The Gory Good Bits

Monday, May 18, 2015

Episode 24 - Madness, When Literature Attacks!

In which Vic and Matt fend off papercuts... and madness!

Join the devilish duo for the second episode in this two-part series for a discussion that spans from Kubrick's iconic The Shining to the Master's of Horror episode Valerie on the Stairs.



Friday, May 8, 2015

Vic's Vault: Oh, the Horror! – The pervasive nature of horror elements

I’m going to come right out and say it - Horror is the most dramatic and controversial of the entertainment genres. Storytelling that uses horror elements goes beyond provoking thought and inspiring emotion. It has the ability to shock, stun, and insult its audience. 

The best stories have at least a little horror in them. Many influential writers and directors had their beginnings in horror. Spielberg directed Duel, a made-for-TV horror flick in 1971, four years before he directed Jaws, the film that had all of America questioning whether or not they should swim in the ocean. Following Spielberg’s career, The Goonies and Gremlins all feature elements that have the capacity to keep kids up at night – and stay with them into adulthood. 

The Goonies's One-Eyed Willy - Giving kids the willies since 1985
From stories of childhood adventure to the brutality of war, Empire of the Sun tackles the darkness of man and untold psychological horror. The Indiana Jones trilogy, famous for misleading an entire nation into believing that archaeology is way sexier than it actually is, pits Indy against a slew of horrors – both good and evil. The Ark of the Covenant will melt your face off, the Sankara stones can deliver life or fiery destruction, and the Holy Grail grants eternal life – if you are wise enough to choose the right vessel. In each of these tales, great good and great evil are shown to be different faces of the same coin – all through horror elements; slavery, war, angry gods, cults, fascist dictators, and a decent amount of practical effects gore. 

The Ark of the Covenent -
"It is something that man was not meant to disturb."
Spielberg’s 1998 war drama, Saving Private Ryan won 5 Oscars and is by no means considered a horror movie. However, the protagonists are largely powerless in the face of all too human horrors, pushing the audience to think and feel, while being shocked and stunned. Spielberg is just one director of many (one that I am particularly fond of), if you take a look at any well-known director, I’m willing to bet that he/she took a swing at a full on horror feature at some point in their career.

Saving Private Ryan - The horror of War, in Technicolor!
A recent study revealed that watching horror movies actually burns calories – what other genre can boast of literally raising your heartbeat and pumping your adrenaline to the point that it may actually be considered exercise? When you sit back to enjoy some good horror, you’re actually buckling in for a ride that may take you places you definitely don’t want to go – but you’re trapped now and it’s guaranteed to clench the stomach and quicken the breath.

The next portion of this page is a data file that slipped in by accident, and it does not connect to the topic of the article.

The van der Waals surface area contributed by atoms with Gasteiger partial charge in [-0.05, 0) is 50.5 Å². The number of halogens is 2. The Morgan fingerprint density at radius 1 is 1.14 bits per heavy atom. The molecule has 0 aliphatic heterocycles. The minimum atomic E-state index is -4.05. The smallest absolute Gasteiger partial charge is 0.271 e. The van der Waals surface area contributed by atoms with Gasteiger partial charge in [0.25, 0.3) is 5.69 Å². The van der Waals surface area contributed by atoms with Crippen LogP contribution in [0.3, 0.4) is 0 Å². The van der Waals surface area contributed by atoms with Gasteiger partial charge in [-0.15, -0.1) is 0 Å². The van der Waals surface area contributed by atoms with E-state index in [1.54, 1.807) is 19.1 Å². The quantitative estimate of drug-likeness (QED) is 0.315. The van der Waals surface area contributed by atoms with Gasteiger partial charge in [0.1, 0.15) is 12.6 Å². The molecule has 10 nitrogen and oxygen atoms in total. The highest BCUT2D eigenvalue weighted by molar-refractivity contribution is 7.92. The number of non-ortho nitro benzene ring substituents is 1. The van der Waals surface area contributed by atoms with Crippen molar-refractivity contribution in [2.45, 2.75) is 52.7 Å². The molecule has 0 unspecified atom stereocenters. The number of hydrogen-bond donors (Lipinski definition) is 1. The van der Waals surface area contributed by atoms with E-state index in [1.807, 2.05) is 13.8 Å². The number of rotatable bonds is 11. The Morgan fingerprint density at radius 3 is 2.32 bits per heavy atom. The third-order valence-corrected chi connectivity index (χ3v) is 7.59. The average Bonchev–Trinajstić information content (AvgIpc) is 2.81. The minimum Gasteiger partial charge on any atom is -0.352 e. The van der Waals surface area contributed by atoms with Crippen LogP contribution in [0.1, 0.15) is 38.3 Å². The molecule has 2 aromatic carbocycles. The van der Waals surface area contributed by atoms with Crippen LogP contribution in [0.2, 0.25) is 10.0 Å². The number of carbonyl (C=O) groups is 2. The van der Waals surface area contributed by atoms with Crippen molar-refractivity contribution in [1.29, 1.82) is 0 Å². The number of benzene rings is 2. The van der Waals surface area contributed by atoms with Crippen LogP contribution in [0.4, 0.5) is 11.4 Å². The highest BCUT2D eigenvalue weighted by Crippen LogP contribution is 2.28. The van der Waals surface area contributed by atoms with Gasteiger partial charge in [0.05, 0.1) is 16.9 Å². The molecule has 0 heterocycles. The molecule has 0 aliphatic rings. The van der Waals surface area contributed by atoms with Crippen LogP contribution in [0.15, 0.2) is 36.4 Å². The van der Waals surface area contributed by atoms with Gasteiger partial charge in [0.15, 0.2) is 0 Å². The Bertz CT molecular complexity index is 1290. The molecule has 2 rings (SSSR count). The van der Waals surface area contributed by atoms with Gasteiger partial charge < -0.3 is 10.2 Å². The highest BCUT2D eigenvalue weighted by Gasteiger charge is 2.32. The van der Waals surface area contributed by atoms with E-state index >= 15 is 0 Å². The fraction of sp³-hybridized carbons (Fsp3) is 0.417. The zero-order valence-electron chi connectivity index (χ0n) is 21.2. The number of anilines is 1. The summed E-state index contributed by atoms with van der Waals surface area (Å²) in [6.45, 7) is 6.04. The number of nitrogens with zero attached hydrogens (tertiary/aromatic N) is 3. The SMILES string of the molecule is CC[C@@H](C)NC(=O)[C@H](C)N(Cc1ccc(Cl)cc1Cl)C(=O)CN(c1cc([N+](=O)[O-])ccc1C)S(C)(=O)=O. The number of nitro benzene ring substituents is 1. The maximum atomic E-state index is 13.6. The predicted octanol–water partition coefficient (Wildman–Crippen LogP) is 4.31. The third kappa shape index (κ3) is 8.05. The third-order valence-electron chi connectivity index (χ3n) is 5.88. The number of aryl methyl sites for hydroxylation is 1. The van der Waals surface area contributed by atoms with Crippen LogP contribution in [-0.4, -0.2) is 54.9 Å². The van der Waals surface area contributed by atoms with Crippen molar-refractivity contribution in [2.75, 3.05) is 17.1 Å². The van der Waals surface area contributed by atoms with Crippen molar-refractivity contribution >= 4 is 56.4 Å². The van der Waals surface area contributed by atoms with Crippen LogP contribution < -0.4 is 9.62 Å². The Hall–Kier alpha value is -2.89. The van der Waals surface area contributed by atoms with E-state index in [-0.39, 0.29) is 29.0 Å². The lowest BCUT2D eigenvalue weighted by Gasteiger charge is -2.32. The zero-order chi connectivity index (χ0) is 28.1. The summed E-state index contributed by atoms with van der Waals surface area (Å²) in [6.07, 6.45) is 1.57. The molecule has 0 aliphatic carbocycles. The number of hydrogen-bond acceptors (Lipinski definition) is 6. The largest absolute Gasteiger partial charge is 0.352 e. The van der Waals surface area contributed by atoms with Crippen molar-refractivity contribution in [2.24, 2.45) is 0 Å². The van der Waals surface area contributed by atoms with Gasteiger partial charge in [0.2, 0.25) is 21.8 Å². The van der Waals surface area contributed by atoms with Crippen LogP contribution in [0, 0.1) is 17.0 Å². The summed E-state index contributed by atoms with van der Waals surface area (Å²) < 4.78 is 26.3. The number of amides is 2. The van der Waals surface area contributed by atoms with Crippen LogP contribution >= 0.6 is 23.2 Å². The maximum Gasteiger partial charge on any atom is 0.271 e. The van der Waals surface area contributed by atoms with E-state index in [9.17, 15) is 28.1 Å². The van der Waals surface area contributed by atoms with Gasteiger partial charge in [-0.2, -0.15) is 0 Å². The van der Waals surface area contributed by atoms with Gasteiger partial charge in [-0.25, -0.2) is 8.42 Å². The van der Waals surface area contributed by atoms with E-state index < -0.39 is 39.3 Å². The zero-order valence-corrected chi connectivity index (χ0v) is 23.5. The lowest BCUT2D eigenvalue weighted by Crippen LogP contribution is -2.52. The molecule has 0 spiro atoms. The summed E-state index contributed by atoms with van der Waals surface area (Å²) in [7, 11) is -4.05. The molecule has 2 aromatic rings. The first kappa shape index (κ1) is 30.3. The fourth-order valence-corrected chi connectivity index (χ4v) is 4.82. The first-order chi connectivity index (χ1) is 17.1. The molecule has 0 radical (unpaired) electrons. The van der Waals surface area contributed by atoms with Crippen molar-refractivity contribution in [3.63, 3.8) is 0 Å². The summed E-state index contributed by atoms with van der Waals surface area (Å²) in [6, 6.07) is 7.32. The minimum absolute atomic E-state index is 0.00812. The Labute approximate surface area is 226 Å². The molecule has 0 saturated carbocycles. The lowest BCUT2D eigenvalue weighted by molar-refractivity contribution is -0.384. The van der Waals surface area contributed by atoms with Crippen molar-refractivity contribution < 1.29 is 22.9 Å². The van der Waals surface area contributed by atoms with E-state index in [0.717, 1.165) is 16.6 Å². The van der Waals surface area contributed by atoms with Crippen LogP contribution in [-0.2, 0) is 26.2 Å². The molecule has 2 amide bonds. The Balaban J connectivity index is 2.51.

The success of a horror movie can be in its cheap shock value – sex, drugs, and rock n’ roll (that will undoubtedly go terribly wrong). Even in the “cheap” a horror movie can ask hard questions and ultimately bring the audience to wrestle with the more difficult aspects of their lives; betrayal, the too soon death of a loved one, assisted suicide, abortion, and the myriad of other horrors that are all too real. This is where the horror fan is eventually desensitized and actually empowered to feel as though they could take down any number of possible threats that may at any moment appear in their lives – “You never split the group up!”/ “Why is she hiding in such an obvious place?”/ “Kick him in the balls and RUN!”

Maybe pretending that one can be prepared for the worst helps us sleep at night. It might make all the difference when the proverbial devil pays a visit. As Palahniuk’s Fight Club discusses meaning and passion in life, so does horror. Undoubtedly, more bodies are going to pile up in the course of a horror movie – but it doesn't take away from the indomitable nature of the human spirit that is showcased in every film in the genre. 

In the end, it’s all just a matter of taste – how much horror are you willing to handle? How much horror do you actively enjoy? Many horror fans subscribe to the same mentality as the rough and tumble driver of the Porkchop Express. I don’t want to invite comparison, but, in the spirit of Jack Burton, "I can take it." 

Monday, May 4, 2015

Episode 23 - Books of Power, When Literature Attacks!

In which Matt and Vic consider the unfathomable!

In part one of a two part conversation, the devilish duo talk CthulhuconPDX. From Firbolg Publishing and K.M. Alexander's The Bell Forging Cycle we dive into the subject of Books of Power! Films discussed: Theatre Bizarre, The Ninth Gate, and Mercy. Special review at the end featuring Pumpkin Cinema and Blood & Gourd



For a bit more on CthulhuconPDX, check out these posts from Cat's Corner!
Our run in with Cthulhu himself
Vendor Room Romp
CthulhuconPDX Breakdown